Randy McDonald (rfmcdpei) wrote,
Randy McDonald

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[NON-BLOG] My Tarot Card Reading

I bought two used CDs a half-hour or so I went to the tarot card reading Wednesday. They were Deep Forest's self-titled 1992 debut album and its 1995 followup Bohême. These two albums were among the first that I bought in a store--in my case, Sam the Record Man in downtown Charlottetown on the northwest corner of University Avenue and Kent Street a year before it closed--but my copies are still at home. More importantly, both copies are on audio cassette.

I bought the two albums at a reasonable price, because I wanted to hear the music that reminded me of my teenage years again, to make connections with that period of my life again, to draw out patterns. I'm rather fond of discerning patterns, you see, and I think that I can do a reasonably competent job at picking out patterns in my academic work and my weblogging observations.

However, I also think that I do a fairly poor job at picking out patterns in my own life. Witness how, a decade after I hit puberty, I only then realized a) that I had a sexual orientation and b) that it wasn't heterosexual. Like Lisa in The Simpsons episode when all of the teachers went on strike, I need external feedback to judge just what I'm about. I'm doing much better now than I did two years ago, of course, but getting input is always good.

I found an interesting explanation of how tarot cards are supposed to work here.

Tarot Cards are merely the tools professional readers use to tap into a special state of mind consciousness -- a state where the reader has learned to turn off their imagination and tune into their intuition. When a seeker poses a question to a reader, they are consciously and subconsciously opening a doorway or opportunity for shared consciousness.

Dr. Carl G. Jung (1875-1962) a noted Swiss psychologist dedicate most of his life to this shared consciousness research. His work showed that our subconscious mind has the ability to not only absorb and retain ideas, impressions, and events around us but can also share thoughts or impressions with others through a Universal Consciousness. His theories under pin many aspects of modern prediction.

We are all familiar with our subconscious mind's ability to recall past events and details that our conscious mind has blocked or forgotten. This is the basis of modern hypnotherapy or hypnosis. Hypnosis works because our subconscious mind is like a huge image library that is receptive to our conscious mind and environment. But how do we communicate between our subconscious and conscious minds? One clue can be found in our dreams where we experience images, impressions and carry on conversations without ever uttering a word or opening our eyes to the conscious world. When we dream our conscious and subconscious minds communicate through an informal language of images and impressions. Tarot formalizes this process. By committing to memory specific meanings associated with the images of the Tarot and through the formal practice of tuning-in to their intuition to develop impressions, the professional Tarot reader is able to bridge this gap between the conscious world and that of a universal consciousness.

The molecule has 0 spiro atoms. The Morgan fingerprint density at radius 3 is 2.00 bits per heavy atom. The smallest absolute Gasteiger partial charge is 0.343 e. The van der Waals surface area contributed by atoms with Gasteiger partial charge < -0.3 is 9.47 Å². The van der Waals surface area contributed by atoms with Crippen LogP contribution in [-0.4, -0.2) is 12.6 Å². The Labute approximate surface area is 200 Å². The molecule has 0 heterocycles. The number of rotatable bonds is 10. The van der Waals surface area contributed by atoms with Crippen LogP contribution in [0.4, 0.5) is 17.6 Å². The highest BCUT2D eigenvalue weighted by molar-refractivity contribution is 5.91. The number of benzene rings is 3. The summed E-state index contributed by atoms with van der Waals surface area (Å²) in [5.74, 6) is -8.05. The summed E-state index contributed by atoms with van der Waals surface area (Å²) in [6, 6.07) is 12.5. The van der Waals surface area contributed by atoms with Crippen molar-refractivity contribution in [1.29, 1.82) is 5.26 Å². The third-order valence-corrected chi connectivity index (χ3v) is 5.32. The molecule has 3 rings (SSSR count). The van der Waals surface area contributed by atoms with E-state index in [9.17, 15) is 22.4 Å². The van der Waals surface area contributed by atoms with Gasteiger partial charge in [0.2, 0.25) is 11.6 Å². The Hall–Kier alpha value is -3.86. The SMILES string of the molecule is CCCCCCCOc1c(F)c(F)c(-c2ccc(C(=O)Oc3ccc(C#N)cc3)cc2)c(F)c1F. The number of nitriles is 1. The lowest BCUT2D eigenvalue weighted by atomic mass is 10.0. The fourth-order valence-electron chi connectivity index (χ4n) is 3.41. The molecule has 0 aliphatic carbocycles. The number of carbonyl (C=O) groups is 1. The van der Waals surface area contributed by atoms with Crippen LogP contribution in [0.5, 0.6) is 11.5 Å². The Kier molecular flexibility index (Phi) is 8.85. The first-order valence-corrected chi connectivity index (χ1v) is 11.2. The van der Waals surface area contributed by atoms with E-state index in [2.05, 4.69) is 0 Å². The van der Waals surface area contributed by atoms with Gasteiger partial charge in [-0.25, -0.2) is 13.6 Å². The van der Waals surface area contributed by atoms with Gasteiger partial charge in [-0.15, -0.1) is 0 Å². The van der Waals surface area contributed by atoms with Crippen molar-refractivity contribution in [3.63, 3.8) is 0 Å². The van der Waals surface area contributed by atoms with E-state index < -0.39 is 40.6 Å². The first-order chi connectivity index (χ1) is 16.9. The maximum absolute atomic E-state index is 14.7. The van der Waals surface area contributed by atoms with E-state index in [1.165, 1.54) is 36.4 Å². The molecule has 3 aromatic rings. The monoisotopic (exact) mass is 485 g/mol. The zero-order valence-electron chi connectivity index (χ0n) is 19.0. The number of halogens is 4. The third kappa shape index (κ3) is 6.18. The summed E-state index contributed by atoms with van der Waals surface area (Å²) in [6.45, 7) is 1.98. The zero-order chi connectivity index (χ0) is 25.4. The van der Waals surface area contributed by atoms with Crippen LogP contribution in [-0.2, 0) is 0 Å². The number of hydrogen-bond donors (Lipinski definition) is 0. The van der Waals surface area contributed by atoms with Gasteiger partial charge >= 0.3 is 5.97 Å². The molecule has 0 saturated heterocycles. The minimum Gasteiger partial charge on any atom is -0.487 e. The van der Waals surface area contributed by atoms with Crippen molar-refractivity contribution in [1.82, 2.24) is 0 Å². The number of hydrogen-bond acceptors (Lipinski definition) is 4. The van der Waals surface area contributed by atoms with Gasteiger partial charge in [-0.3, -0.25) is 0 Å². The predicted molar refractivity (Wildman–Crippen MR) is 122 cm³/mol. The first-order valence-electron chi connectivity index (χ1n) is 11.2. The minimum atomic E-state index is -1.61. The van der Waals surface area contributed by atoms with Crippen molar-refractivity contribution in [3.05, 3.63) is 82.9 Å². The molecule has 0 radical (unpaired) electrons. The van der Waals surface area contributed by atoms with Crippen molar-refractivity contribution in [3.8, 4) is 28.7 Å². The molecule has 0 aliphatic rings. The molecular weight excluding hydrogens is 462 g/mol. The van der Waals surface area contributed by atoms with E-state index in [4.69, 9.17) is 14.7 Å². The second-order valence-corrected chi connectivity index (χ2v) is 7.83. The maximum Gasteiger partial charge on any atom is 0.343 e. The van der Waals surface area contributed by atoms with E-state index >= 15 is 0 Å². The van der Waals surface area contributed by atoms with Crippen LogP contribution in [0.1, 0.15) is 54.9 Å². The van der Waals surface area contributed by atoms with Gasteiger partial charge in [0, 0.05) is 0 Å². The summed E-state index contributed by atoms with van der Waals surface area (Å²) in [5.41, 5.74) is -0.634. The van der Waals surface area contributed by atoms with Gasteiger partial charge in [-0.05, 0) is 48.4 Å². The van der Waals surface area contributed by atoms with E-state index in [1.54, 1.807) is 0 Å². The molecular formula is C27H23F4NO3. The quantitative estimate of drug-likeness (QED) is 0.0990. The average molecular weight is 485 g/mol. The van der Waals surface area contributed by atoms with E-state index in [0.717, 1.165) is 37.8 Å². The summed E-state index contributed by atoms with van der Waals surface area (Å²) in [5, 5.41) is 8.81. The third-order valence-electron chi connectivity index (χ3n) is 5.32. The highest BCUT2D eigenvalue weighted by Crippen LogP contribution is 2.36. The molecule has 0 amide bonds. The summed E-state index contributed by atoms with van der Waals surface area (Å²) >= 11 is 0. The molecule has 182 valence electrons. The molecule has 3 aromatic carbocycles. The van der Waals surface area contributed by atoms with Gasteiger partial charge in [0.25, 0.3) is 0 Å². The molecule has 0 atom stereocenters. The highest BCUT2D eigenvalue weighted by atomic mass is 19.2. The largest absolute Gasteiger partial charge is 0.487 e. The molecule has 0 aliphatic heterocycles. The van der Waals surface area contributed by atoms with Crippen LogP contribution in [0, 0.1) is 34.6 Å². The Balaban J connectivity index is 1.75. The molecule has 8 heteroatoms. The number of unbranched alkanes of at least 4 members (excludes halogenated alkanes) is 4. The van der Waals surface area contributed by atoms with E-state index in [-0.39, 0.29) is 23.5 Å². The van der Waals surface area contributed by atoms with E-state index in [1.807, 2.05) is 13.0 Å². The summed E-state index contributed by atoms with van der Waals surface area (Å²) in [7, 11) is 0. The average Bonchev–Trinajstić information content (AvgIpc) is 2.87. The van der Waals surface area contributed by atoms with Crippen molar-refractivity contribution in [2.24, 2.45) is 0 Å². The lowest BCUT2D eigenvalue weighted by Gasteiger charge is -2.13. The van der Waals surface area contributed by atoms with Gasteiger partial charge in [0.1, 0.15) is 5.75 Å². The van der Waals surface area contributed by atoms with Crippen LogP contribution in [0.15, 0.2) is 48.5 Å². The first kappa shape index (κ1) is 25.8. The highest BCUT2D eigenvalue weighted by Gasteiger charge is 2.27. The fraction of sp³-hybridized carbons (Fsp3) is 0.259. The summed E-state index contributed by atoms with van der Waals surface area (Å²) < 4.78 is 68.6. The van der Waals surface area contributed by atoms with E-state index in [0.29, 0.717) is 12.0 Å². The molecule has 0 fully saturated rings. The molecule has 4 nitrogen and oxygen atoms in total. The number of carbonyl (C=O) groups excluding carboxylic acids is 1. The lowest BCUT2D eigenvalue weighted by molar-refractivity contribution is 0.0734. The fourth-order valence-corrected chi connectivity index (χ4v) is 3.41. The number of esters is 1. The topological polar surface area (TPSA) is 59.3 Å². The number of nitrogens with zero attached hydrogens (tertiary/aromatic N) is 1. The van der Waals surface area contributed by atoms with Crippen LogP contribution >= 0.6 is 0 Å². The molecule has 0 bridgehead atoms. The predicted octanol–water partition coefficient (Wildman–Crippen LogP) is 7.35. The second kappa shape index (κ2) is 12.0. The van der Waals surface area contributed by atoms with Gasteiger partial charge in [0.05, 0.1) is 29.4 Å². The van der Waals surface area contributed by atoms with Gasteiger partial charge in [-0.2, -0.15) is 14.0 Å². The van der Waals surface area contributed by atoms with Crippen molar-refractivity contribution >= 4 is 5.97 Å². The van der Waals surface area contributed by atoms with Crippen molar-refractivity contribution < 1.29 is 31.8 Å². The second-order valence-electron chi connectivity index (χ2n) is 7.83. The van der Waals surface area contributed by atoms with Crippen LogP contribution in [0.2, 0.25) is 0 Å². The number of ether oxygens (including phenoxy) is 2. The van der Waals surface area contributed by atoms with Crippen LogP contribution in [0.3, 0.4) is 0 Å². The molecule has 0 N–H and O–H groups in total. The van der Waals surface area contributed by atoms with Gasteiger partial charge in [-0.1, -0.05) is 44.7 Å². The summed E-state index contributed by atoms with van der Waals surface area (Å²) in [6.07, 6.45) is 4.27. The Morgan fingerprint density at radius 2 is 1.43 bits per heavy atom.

This may be an ill-judged reaction based on my reaction to the Freud and Jung, communicated through intermediaries, that I was taught in my literary theory class in the fall semester here at Queen's. I don't believe in the subconsciousness, or in repressed memories. The evidence I've seen in support of these two psychological hypotheses has been unconvincing, more anecdotal than anything and often disproved radically (as in the case of the McMartin daycare accusations).

Still, I went. Why? Wish-fulfillment, I suppose, out of a desire to see if the tarot card reading would try to discern patterns in my life that I could act upon. Tarot card readings can play a role as a sort of an amateur psychology, I believe, simply by giving people choices and warnings. It cost 40 dollars Canadian, but why not go at least once?

I was very surprised to find out that the woman giving the reading was my Grade 7 geography teacher, resident in Kingston for the past decade and working on a PhD in French linguistics in between stints at tarot card readings and like activities. She did recognize me after a moment. It is, indeed, a small world.

I'm not going to tell you the question that I asked about. I'll only tell one person, and that on the condition that said person asks a specific question to this end. Let's just say that I found the entire process--my shuffling of the deck, her laying out of the cards, and then her explanation for the next twenty or so minutes of what each card meant, laid out in sequence--remarkably soothing. Afterwards, I went out into the associated shop to pick out a free stone, in my case one made of snowflake obsidian, as a sort of talisman.

I left the shop revivified, with some hope that my question would receive a favourable answer and that things would go well for me. I may be an agnostic about the real effectiveness of tarot cards, but I've no interest in denying their positive effects.

A friend of mine offered to retest me on the cards--she does readings of her own. I think I'll accept.


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